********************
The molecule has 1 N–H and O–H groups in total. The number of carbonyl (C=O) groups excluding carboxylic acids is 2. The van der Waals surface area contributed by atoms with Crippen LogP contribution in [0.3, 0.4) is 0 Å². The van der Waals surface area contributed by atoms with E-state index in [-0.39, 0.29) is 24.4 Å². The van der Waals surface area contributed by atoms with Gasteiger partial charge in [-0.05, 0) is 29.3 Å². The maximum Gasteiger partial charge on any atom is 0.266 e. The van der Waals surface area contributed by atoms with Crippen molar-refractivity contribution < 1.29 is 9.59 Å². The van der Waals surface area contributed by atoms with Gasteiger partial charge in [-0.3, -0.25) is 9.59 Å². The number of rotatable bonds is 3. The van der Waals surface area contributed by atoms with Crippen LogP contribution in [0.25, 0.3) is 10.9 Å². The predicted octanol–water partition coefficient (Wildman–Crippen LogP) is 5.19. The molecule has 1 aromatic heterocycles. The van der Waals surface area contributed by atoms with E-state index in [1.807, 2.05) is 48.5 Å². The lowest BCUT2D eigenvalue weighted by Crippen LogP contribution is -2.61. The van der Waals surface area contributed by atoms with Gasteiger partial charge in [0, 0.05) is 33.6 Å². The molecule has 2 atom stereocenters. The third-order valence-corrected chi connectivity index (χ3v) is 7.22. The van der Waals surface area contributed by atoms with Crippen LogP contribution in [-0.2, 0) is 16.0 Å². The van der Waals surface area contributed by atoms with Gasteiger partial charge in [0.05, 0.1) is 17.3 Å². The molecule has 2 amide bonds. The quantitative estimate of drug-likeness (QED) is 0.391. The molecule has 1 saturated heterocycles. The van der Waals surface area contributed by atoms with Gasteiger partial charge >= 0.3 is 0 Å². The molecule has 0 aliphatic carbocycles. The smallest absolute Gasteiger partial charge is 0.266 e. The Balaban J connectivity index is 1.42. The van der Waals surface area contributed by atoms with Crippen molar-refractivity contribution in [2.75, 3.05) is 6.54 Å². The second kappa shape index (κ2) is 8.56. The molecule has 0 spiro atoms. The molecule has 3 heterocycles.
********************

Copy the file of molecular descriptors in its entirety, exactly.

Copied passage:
The molecule has 1 N–H and O–H groups in total. The number of carbonyl (C=O) groups excluding carboxylic acids is 2. The van der Waals surface area contributed by atoms with Crippen LogP contribution in [0.3, 0.4) is 0 Å². The van der Waals surface area contributed by atoms with E-state index in [-0.39, 0.29) is 24.4 Å². The van der Waals surface area contributed by atoms with Gasteiger partial charge in [-0.05, 0) is 29.3 Å². The maximum Gasteiger partial charge on any atom is 0.266 e. The van der Waals surface area contributed by atoms with Crippen molar-refractivity contribution < 1.29 is 9.59 Å². The van der Waals surface area contributed by atoms with Gasteiger partial charge in [-0.3, -0.25) is 9.59 Å². The number of rotatable bonds is 3. The van der Waals surface area contributed by atoms with Crippen LogP contribution in [0.25, 0.3) is 10.9 Å². The predicted octanol–water partition coefficient (Wildman–Crippen LogP) is 5.19. The molecule has 1 aromatic heterocycles. The van der Waals surface area contributed by atoms with E-state index in [1.807, 2.05) is 48.5 Å². The lowest BCUT2D eigenvalue weighted by Crippen LogP contribution is -2.61. The van der Waals surface area contributed by atoms with Gasteiger partial charge in [0, 0.05) is 33.6 Å². The molecule has 2 atom stereocenters. The third-order valence-corrected chi connectivity index (χ3v) is 7.22. The van der Waals surface area contributed by atoms with Crippen LogP contribution in [-0.2, 0) is 16.0 Å². The van der Waals surface area contributed by atoms with Gasteiger partial charge in [0.05, 0.1) is 17.3 Å². The molecule has 2 amide bonds. The quantitative estimate of drug-likeness (QED) is 0.391. The molecule has 1 saturated heterocycles. The van der Waals surface area contributed by atoms with Gasteiger partial charge >= 0.3 is 0 Å². The molecule has 0 aliphatic carbocycles. The smallest absolute Gasteiger partial charge is 0.266 e. The Balaban J connectivity index is 1.42. The van der Waals surface area contributed by atoms with Crippen molar-refractivity contribution in [2.75, 3.05) is 6.54 Å². The second kappa shape index (κ2) is 8.56. The molecule has 0 spiro atoms. The molecule has 3 heterocycles.